The PAHO Revolving Fund, a strategic mechanism that pools and organizes immunization demand plans and facilitates timely access to quality vaccines at lower prices for the countries of Latin America and the Caribbean, was presented as an innovative model for meeting investment demands and addressing public health needs during the Workshop on Business Modeling for Sustainable Influenza Vaccine Manufacturing held at PAHO January 14-16, 2013.
"For countries, the Revolving Fund represents a permanent mechanism that not only promotes continuous access to safe and effective vaccines, but also that lowers and stabilizes prices, facilitates budget planning and contributes to the financial self-sustainability of the immunization programs," said Mr. Daniel Rodriguez, Advisor for the PAHO Revolving Fund.
During the workshop, Mr. Rodriguez spoke about how the Revolving Fund has helped the countries of the Americas achieve common immunization goals despite cultural and socio-economic differences.
"The region has a remarkable amount of financial self-sustainability as it is, with more than 99% of the costs of vaccination programs - including the procurement of vaccines - funded by national budgets," said Mr. Rodriguez. "The PAHO Revolving Fund helps to increase sustainability even more, which has played an important part in some of the greatest vaccination achievements in the Americas: the eradication of polio, the elimination of measles and rubella, and a reduction of morbidity from other vaccine-preventable diseases."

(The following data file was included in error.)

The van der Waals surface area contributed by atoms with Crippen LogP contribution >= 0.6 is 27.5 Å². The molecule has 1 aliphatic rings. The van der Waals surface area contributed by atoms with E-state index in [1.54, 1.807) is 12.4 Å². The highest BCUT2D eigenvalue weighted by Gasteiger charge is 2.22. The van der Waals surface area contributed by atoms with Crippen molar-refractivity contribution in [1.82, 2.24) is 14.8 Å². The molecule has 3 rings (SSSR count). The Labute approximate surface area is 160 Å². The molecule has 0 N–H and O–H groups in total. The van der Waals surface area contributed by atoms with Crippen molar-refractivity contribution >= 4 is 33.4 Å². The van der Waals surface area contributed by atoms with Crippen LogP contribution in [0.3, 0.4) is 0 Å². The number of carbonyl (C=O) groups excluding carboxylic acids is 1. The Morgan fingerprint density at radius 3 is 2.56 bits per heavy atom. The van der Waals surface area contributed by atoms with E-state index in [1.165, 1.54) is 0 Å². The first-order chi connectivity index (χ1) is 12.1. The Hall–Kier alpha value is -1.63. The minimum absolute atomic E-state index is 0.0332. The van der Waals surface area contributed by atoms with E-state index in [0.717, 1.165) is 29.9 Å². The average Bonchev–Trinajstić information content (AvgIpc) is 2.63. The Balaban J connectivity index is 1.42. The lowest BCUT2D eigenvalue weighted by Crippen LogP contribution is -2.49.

The seasonal influenza vaccine has supply challenges. The strains in this vaccine can change from year to year according to WHO recommendations for northern and southern hemispheres. Once strains are selected, manufacturers have a very tight timeline to complete the manufacturing processes and to deliver the vaccine to countries, before the influenza season begins. The PAHO Revolving Fund focuses on consolidating seasonal influenza vaccine demands based on country plans and on the procurement activities with manufacturers which follow a defined schedule, in order to facilitate the timely delivery of vaccine to countries.
The Revolving Fund also facilitates access to influenza vaccines during pandemic outbreaks — such as the H1N1 pandemic in 2009. As the pandemic broke, PAHO's Immunization Project developed a regional plan to provide technical cooperation in vaccination to the countries of the Region. One of the three main pillars of the plan was to support H1N1 vaccination acquisition through the Revolving Fund. As a result, during the pandemic, 23 countries purchased vaccines through the Revolving fund, which was enough to cover 5% of their population.
Launched in 1979, the PAHO Revolving Fund offers 60 different products to participating Member States. It was founded based on the same principles of PAHO: equitable access (participant countries will have access to the same vaccines, same quality and conditions, regardless of the size of the territory, the doses required and economic development), Panamericanism (as a principle of solidarity, all participating countries will share their requirements within an economy of scale and will contribute to the capital fund), and transparency (PAHO practices transparency in the procurement and relationships with manufacturers and countries, and all vaccines and supplies follow international quality standards to ensure that they are safe and effective for the populations).